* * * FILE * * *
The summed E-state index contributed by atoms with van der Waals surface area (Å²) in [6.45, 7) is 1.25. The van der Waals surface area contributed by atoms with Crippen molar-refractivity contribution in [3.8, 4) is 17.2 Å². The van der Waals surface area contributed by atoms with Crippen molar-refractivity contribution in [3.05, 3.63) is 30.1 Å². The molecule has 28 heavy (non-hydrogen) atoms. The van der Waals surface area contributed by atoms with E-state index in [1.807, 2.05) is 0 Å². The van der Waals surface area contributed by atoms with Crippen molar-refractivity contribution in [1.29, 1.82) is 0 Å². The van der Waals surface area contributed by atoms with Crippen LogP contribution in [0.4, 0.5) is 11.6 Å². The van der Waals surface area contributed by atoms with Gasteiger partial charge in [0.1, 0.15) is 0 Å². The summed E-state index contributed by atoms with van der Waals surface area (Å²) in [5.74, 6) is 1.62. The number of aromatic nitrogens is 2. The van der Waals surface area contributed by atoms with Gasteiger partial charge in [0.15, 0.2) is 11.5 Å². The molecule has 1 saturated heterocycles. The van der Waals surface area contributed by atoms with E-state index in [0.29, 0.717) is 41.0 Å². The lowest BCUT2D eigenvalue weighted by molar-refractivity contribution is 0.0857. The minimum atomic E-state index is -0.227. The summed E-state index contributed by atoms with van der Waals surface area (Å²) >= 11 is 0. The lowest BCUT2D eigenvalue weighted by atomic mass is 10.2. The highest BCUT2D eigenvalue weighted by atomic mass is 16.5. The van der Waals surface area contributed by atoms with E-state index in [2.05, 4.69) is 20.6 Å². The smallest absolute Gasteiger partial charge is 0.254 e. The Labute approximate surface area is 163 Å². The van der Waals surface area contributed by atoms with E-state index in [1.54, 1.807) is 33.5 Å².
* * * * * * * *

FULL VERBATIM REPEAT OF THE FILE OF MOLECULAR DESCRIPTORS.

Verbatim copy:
The summed E-state index contributed by atoms with van der Waals surface area (Å²) in [6.45, 7) is 1.25. The van der Waals surface area contributed by atoms with Crippen molar-refractivity contribution in [3.8, 4) is 17.2 Å². The van der Waals surface area contributed by atoms with Crippen molar-refractivity contribution in [3.05, 3.63) is 30.1 Å². The molecule has 28 heavy (non-hydrogen) atoms. The van der Waals surface area contributed by atoms with E-state index in [1.807, 2.05) is 0 Å². The van der Waals surface area contributed by atoms with Crippen molar-refractivity contribution in [1.29, 1.82) is 0 Å². The van der Waals surface area contributed by atoms with Crippen LogP contribution in [0.4, 0.5) is 11.6 Å². The van der Waals surface area contributed by atoms with Gasteiger partial charge in [0.1, 0.15) is 0 Å². The summed E-state index contributed by atoms with van der Waals surface area (Å²) in [5.74, 6) is 1.62. The number of aromatic nitrogens is 2. The van der Waals surface area contributed by atoms with Gasteiger partial charge in [0.15, 0.2) is 11.5 Å². The molecule has 1 saturated heterocycles. The van der Waals surface area contributed by atoms with E-state index in [0.29, 0.717) is 41.0 Å². The lowest BCUT2D eigenvalue weighted by molar-refractivity contribution is 0.0857. The minimum atomic E-state index is -0.227. The summed E-state index contributed by atoms with van der Waals surface area (Å²) >= 11 is 0. The lowest BCUT2D eigenvalue weighted by atomic mass is 10.2. The highest BCUT2D eigenvalue weighted by atomic mass is 16.5. The van der Waals surface area contributed by atoms with E-state index in [2.05, 4.69) is 20.6 Å². The smallest absolute Gasteiger partial charge is 0.254 e. The Labute approximate surface area is 163 Å². The van der Waals surface area contributed by atoms with E-state index in [1.54, 1.807) is 33.5 Å².